Public Banking Under a Blue Wave

By Karen Petrou

In a blog post this summer, we assessed the history of U.S. public banks over three centuries.  We concluded that, “The best way to ensure that financial intermediation advances social welfare is to define a carefully-constrained charter, mandate transparent limits on self-dealing up front, and ensure that the bank is fit for purpose under reasonable rules that ensure long-term profit in concert with effective public service.  Public subsidies to support public service make sense, but only when sufficient regulation and private-sector discipline constrain the natural self-serving instincts of all-too-many politicians.”  Maybe so, but sizeable minorities of voters this November said that they so distrust private banks that they want a public alternative no matter the controls that might apply.  In a blue-wave mood, federal legislators are listening.  Continue reading “Public Banking Under a Blue Wave”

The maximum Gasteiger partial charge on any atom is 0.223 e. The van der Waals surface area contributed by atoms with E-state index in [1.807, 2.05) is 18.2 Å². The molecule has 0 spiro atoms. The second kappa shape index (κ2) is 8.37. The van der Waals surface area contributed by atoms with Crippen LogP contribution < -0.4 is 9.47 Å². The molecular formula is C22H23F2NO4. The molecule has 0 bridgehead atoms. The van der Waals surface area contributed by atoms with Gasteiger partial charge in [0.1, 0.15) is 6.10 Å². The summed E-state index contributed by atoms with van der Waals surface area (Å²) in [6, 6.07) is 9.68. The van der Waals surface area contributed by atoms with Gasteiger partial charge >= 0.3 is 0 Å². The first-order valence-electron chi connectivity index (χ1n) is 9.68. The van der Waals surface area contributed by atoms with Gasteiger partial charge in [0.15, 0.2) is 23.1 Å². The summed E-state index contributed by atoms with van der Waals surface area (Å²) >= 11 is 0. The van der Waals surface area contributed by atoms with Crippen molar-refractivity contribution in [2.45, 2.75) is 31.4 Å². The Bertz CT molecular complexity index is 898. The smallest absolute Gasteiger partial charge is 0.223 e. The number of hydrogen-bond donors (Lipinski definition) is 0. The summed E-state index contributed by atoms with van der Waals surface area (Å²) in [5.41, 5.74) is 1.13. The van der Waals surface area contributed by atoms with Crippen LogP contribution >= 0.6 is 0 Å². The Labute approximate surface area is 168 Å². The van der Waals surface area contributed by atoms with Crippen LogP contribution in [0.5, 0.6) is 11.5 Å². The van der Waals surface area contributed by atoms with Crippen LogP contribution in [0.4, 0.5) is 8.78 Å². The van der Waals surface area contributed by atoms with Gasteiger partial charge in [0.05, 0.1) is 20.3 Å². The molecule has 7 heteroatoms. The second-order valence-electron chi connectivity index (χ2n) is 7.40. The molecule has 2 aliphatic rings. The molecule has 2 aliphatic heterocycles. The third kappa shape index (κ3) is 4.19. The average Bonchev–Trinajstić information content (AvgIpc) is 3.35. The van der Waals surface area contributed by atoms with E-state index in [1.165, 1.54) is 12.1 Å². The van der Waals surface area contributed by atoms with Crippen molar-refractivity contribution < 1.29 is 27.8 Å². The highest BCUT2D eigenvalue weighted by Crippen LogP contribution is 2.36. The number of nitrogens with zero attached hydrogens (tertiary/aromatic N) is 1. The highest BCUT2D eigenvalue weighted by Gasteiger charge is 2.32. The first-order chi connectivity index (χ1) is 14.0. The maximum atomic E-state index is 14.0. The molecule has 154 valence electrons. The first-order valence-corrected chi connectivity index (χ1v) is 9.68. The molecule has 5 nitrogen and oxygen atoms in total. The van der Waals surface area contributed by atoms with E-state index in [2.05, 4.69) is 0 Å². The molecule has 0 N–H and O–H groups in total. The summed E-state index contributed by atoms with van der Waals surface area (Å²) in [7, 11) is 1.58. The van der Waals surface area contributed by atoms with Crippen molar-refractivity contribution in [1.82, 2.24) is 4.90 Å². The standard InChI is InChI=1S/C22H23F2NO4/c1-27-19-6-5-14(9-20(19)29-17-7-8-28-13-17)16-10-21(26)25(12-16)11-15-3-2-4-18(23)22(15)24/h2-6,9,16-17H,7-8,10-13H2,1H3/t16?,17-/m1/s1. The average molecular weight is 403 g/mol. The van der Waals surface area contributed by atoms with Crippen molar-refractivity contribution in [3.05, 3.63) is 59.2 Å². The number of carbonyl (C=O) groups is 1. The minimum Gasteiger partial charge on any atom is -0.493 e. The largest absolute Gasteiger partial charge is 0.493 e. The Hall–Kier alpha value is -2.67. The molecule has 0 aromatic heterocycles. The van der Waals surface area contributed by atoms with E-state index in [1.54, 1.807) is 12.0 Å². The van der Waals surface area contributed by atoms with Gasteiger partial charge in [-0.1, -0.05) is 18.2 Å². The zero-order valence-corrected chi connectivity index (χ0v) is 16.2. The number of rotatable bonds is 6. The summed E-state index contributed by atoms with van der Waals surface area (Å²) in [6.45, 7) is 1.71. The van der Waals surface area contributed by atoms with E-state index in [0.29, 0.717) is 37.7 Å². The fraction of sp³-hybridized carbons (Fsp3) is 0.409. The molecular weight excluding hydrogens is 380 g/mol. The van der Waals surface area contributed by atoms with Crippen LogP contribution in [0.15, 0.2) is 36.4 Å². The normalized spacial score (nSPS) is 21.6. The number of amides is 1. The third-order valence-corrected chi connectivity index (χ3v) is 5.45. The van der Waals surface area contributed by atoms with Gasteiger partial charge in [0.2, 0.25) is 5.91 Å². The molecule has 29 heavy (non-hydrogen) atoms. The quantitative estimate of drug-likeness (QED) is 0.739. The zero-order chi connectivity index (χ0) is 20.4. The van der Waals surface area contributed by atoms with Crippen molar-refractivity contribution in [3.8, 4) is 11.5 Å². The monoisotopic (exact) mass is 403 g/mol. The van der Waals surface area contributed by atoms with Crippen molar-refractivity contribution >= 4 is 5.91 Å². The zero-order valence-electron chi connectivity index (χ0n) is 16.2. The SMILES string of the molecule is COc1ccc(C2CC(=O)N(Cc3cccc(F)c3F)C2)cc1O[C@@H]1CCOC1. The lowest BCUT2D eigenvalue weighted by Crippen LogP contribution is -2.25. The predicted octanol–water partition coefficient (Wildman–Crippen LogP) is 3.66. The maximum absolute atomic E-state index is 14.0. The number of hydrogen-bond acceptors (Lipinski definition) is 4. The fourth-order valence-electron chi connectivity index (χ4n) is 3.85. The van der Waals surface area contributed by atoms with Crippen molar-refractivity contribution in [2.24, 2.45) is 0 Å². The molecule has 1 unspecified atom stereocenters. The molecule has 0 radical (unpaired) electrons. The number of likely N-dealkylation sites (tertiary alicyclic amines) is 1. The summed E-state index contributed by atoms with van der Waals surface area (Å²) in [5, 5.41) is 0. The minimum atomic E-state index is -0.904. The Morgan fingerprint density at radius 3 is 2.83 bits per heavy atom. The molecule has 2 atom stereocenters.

Public or Perish? The Future of Public Banking

By Karen Petrou and Drake Palmer

“Public” banks have been touted since before the U.S. Revolution as a remedy for a variety of common financial ailments, most recently as a cure for private banking’s presumed indifference to public purpose in order to protect personal profit.  The 21st-Century Equality Bank we previously outlined is one way to align a bank’s private interest with public purpose without public subsidy.  Is it enough or are public banks also required?  The public-bank scorecard documents several centuries of well-intentioned financial institutions brought down due to immunity from effective regulation and a lack of market discipline.  Given the renewed interest in public banks, will this time be different?  We doubt it.  Continue reading “Public or Perish? The Future of Public Banking”